Freelance writers that pretend the business is impossible to break into are full of it. My guess is they’re probably just worried their clients will like you better. That, or they’re afraid they won’t be able to sell you a spot in their next tell-all webinar if they let on how, you know, possible it is to write for money.
Thankfully, most freelancers are supportive people who don’t mind sharing what they’ve learned along the way. Despite this openness, though, I still find that many wannabe freelancers believe things about the biz that just aren’t true. If you’re hesitant about breaking into the wonderful world of freelance, I hope this post is just the kick in the tail you need.
6 Common Freelance Writing Myths
You might as well believe in gnomes as believe these myths. Seriously.
- Real writers start out writing obituaries. Someone actually said to me, “But don’t I have to pay my dues writing obituaries first?” Um, no. I mean you certainly can if you feel that living out this Hollywood cliché suits you. But you don’t have to write for newspapers at all if you don’t want to.
- Freelancing equals free time. It’s not all coffee shops and laptops, particularly if you want to pay the bills with your writing. Also, sometimes you have to get showered and dressed to meet clients. However, you can still plan for the fun stuff without begging your soulless boss for time off. So, that’s cool.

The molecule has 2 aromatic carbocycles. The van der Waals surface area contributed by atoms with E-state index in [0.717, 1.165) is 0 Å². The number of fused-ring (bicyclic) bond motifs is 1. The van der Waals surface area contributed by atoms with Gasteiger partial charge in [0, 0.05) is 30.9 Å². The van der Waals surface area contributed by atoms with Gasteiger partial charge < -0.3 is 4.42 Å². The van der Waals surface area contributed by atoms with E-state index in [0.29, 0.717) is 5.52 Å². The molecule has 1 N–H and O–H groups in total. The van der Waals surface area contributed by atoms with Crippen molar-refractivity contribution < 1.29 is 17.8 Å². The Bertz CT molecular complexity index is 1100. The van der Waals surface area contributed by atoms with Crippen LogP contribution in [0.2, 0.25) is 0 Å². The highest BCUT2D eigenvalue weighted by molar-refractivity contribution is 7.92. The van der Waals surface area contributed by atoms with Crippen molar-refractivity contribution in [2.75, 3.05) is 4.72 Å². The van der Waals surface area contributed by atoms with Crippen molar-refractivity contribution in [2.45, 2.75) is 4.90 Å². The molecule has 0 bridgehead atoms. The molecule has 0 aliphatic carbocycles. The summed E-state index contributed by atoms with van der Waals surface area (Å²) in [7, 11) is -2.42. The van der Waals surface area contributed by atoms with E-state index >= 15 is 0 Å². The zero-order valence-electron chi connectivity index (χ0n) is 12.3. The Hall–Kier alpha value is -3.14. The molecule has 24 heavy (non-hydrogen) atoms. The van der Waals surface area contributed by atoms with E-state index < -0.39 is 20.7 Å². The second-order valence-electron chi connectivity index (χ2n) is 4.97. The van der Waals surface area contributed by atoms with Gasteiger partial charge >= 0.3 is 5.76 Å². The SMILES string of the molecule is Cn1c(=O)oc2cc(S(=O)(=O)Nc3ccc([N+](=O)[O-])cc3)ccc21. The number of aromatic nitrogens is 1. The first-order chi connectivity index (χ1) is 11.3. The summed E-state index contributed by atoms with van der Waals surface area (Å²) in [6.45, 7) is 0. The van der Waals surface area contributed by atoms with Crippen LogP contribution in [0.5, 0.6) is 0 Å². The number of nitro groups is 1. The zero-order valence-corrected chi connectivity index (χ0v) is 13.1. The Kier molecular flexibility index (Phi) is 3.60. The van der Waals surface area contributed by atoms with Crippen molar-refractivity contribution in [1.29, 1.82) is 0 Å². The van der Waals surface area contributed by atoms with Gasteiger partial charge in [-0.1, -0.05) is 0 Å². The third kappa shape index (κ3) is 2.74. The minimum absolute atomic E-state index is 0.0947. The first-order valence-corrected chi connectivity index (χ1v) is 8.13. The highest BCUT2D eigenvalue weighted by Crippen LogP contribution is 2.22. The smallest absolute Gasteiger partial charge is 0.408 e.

- Freelance writers should never publish their rates. A few months ago I was chatting with a colleague who lamented wading through an endless stream of contact form submissions. “Half these people shrivel like the wicked witch in a bathtub when I give them my freelance rate anyway,” he said. “It’s really wasting my time wading through this stuff.” He balked a little over my suggesting he add a rate page on his site. There is some sense of “ZOMG! But my rates are sacred!” among freelancers, but publishing fees for standard projects before the client even contacts you is an effective way to separate the wheat from the chaff.
- Freelancers need a second degree in accounting. I’m not a numbers girl, but I do my own taxes with nothing more than an English degree and some user-friendly software. Keep track of your income and expenses as you go, and life will still be manageable at tax time. Plus, you can always hire a tax expert if you’re too terrified to go it alone.
- Freelance writers must have a niche. I’ve been at this part-time freelancing thing for years, and I still don’t have a niche. Now, I’m not saying that a niche wouldn’t help me some, particularly if I wanted to take this full-time. But you can keep your options wide open and still be a successful writer. Don’t sit on the sidelines because you don’t know what your specialty is yet.
- Freelancers have to be topic experts to land jobs. I want to tell you a little story. It’s a really short one: I don’t have kids, but I have written numerous articles on potty training. If you can research a topic, you’re in good shape. In fact, you’re more likely to write a better piece when you’re not mistaking what you know for common knowledge.
So that’s it, six common freelance writing myths debunked. Have you heard any other freelancing stories that you suspect aren’t really true?
// Photo credit: kmoney56